Saturday, January 22, 2011

Public Art

Following a period of estrangement marked by Romanticism, the marriage of artists and institutions was renewed in Rome in the early 19th century by the Nazarenes, a group of German artists who revived the art of monumental frescos. Their works, didactic and nationalistic in tone, paved the way for the creation of official forms of painting, sculpture, and architecture. Ludwig I in Munich, the Bourbons in Paris, and Frederick William III in Berlin encouraged such art as confirmation of their own sovereignty. Between 1830 and 1908. the new regimes in Europe saw art as a means of celebrating national achievements. After the French were defeated at Sedan in 1870, classicism in France was promoted as a form of nationalistic ideology linked to anti-Prussian feeling. Ernest Meissonier (1815-91) celebrated the campaign triumphs of Napoleons I and III in detailed canvases, while the frescos of Puvis de Chavannes (1824-98) redefined symbolic art, presenting an enigmatic, sparse view of history with little colour or line work. In England, in 1836, work began on the project of decorating the new Houses of Parliament in Westminster, London, a building intended to encapsulate a national style. It involved artists such as Richard Redgrave (1804-88), William Dyce (1806-64), and John Tenniel (1820-1914). Elsewhere, a high moral tone was taken by Ford Madox Brown (1821-93), whose frescos for Manchester Town Hall (1878-93) illustrated episodes of the city's history. The second half of the century saw an "art for art's sake" philosophy emerge. Adherents to this included Thomas Armstrong (1832-1911) and Randolph Caldecott (1846-86). who worked on the decoration of Bank Hall in Derbyshire (1872-73).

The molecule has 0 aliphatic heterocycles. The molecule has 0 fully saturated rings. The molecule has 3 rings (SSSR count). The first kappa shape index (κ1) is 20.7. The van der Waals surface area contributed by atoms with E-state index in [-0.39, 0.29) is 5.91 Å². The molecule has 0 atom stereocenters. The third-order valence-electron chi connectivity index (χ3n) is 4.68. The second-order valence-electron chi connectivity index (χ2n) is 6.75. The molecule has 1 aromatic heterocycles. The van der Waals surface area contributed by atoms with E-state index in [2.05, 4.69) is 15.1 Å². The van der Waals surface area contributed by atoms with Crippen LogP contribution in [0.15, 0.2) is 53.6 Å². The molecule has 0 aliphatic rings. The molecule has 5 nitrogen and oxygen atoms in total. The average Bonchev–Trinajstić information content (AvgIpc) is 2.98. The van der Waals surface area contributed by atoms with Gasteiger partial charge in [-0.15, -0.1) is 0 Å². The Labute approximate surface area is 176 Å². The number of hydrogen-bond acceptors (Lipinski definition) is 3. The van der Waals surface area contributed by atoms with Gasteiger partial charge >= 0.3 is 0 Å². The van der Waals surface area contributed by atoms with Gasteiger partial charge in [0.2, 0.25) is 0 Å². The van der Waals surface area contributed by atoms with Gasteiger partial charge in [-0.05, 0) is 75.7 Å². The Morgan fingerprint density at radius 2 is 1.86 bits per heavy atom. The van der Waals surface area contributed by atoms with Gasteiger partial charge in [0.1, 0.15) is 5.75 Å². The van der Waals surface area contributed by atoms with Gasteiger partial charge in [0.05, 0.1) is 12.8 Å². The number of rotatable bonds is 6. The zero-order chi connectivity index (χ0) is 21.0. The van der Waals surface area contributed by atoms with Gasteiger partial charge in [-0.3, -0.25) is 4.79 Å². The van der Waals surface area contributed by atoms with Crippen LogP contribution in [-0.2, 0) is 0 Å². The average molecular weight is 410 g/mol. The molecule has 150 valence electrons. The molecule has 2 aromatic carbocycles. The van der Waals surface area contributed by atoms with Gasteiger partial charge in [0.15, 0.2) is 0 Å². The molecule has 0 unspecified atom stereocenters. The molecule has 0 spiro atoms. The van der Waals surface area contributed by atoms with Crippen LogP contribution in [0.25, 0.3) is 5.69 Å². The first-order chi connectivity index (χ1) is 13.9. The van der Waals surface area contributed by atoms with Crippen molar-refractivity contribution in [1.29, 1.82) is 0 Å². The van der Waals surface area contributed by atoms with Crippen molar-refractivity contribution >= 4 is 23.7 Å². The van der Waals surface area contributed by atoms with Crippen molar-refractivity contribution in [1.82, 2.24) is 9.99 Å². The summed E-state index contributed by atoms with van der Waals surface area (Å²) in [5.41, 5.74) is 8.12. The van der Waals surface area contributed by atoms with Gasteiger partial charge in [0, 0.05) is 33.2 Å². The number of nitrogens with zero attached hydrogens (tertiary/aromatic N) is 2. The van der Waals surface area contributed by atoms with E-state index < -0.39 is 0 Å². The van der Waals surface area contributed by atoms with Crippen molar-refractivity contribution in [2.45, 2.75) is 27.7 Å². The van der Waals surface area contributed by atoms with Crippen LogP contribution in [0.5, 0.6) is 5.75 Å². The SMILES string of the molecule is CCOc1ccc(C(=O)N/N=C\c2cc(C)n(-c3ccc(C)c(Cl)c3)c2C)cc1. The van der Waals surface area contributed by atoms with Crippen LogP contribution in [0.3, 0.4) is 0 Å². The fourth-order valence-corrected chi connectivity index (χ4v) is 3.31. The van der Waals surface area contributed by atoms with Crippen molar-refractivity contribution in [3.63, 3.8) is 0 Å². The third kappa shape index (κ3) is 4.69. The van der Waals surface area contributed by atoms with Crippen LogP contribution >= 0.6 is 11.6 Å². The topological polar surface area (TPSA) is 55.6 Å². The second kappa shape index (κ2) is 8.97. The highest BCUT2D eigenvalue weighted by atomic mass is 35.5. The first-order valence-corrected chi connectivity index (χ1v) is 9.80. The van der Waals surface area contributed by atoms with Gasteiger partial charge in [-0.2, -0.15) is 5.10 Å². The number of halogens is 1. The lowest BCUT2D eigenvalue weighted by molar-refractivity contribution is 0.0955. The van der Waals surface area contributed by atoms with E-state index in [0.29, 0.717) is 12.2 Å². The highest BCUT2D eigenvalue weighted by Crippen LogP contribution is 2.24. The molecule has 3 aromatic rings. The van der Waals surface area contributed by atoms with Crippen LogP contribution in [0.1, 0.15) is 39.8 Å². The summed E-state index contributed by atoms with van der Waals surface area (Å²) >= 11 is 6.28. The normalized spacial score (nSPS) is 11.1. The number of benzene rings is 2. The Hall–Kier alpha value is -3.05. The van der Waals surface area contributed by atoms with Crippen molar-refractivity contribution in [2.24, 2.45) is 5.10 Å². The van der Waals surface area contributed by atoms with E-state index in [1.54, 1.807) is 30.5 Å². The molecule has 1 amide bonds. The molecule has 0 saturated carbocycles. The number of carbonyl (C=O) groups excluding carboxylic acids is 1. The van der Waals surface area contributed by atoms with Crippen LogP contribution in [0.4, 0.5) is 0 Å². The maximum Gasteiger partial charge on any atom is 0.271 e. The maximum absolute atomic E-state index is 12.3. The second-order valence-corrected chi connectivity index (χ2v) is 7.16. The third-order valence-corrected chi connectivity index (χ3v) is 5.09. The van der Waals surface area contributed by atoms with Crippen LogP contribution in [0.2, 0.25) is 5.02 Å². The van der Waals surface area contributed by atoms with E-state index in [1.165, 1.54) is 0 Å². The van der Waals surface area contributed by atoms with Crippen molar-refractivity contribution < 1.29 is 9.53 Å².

Ernest Meissonier
                                                              Ernest Meissonier

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